The bottom line is that the Bill of Rights needs to be expanded to include corporations, universities, public sector agencies, and social media platforms, as these are just the economic, academic, bureaucratic and technological arms of the state, and antidiscrimination law needs to be expanded to include political and cultural affiliation as well as race, gender, and religion.
By Lauren Weber
Wall Street Journal
“A number of people have been fired after videos of their bad behavior in public were posted online. Is it legal to fire an employee for such public behavior when not on the job?”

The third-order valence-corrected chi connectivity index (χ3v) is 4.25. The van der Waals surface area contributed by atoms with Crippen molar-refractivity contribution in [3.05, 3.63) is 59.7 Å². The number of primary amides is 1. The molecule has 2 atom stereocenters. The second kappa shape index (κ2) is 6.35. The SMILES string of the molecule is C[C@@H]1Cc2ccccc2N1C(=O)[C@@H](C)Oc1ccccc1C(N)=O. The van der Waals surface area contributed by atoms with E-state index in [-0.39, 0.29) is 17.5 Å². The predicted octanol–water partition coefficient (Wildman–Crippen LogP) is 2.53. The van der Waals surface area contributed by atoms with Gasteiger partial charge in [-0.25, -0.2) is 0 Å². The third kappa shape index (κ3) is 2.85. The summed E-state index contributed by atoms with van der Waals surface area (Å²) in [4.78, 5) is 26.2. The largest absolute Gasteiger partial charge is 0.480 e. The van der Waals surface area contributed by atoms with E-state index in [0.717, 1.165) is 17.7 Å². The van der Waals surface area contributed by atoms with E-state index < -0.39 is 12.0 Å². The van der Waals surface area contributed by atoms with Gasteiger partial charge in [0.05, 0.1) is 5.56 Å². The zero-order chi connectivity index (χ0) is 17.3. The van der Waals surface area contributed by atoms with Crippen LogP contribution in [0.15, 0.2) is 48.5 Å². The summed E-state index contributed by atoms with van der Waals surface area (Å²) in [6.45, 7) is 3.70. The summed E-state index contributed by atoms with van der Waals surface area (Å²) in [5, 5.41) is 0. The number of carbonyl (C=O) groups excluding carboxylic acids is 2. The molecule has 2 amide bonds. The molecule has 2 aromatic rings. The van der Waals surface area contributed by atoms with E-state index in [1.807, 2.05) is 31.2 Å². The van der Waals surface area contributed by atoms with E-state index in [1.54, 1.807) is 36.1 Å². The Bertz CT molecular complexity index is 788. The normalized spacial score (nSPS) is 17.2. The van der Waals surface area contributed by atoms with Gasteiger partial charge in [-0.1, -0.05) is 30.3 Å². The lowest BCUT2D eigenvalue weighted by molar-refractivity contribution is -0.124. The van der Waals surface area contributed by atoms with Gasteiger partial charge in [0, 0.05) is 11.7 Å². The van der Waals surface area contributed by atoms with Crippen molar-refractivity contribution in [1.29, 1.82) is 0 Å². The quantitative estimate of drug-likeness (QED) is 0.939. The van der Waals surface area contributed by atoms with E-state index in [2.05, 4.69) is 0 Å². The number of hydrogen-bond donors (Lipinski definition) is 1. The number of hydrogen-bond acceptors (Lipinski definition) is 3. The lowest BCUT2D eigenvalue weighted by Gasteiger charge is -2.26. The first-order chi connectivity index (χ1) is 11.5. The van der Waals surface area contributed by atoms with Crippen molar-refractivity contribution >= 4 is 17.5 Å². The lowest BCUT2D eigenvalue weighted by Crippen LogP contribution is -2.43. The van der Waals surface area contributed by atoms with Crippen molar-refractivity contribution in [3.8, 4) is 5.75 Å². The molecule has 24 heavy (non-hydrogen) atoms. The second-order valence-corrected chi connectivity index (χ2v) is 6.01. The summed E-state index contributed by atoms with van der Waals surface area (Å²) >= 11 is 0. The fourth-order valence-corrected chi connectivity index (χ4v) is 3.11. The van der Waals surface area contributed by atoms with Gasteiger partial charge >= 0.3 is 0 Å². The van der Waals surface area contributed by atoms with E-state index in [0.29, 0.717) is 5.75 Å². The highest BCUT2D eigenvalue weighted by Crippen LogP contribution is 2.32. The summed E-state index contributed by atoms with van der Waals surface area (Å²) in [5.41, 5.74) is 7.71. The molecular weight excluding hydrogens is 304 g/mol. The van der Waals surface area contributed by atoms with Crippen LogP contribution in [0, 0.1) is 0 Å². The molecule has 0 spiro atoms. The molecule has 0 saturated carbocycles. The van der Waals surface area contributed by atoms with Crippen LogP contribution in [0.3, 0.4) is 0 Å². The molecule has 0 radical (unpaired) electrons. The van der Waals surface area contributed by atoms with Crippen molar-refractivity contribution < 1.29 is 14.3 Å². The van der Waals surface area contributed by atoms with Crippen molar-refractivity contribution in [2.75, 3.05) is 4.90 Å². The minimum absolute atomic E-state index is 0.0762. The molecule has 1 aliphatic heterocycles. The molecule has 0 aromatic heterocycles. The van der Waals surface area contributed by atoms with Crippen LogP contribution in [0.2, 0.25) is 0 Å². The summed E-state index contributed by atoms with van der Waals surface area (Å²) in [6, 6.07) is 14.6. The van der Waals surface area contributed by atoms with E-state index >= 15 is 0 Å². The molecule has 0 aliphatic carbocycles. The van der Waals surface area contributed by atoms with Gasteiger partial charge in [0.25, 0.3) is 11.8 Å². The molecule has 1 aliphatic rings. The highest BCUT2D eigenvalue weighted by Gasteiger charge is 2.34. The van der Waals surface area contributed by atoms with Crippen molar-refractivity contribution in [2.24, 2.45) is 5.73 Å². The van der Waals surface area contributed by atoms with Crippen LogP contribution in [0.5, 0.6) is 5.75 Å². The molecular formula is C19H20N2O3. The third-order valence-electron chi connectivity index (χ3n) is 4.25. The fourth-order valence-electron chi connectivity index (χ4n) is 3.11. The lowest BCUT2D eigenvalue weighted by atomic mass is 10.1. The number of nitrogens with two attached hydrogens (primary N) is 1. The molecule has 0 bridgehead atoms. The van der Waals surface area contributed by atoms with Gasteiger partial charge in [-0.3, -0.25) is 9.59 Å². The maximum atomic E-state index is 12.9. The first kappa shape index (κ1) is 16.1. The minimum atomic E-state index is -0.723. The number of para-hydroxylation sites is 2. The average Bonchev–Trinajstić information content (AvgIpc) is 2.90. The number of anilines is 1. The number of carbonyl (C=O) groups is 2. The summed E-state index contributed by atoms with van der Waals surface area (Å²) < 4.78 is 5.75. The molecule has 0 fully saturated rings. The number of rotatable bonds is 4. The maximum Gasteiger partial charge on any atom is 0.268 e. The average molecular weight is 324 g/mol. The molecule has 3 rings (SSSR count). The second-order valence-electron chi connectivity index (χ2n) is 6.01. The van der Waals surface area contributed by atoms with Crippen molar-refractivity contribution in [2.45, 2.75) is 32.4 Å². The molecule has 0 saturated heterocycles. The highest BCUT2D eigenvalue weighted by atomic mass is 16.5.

The bottom line
In almost all cases, an employer can legally fire an employee for inappropriate behavior during personal time. The First Amendment doesn’t apply to work and employers have wide latitude to terminate people for things they say and do. “A private employer does not have to respect your free-speech rights,” says Stacy Hawkins, a law professor at Rutgers University. “Only the government has to do that.” In other words, generally speaking, you can’t be arrested for saying abhorrent things, but you can be fired.
Such incidents seem more common these days. Smartphones allow people to record the behavior, and social media provides a platform for publicizing it and for individuals to be identified through crowdsourcing.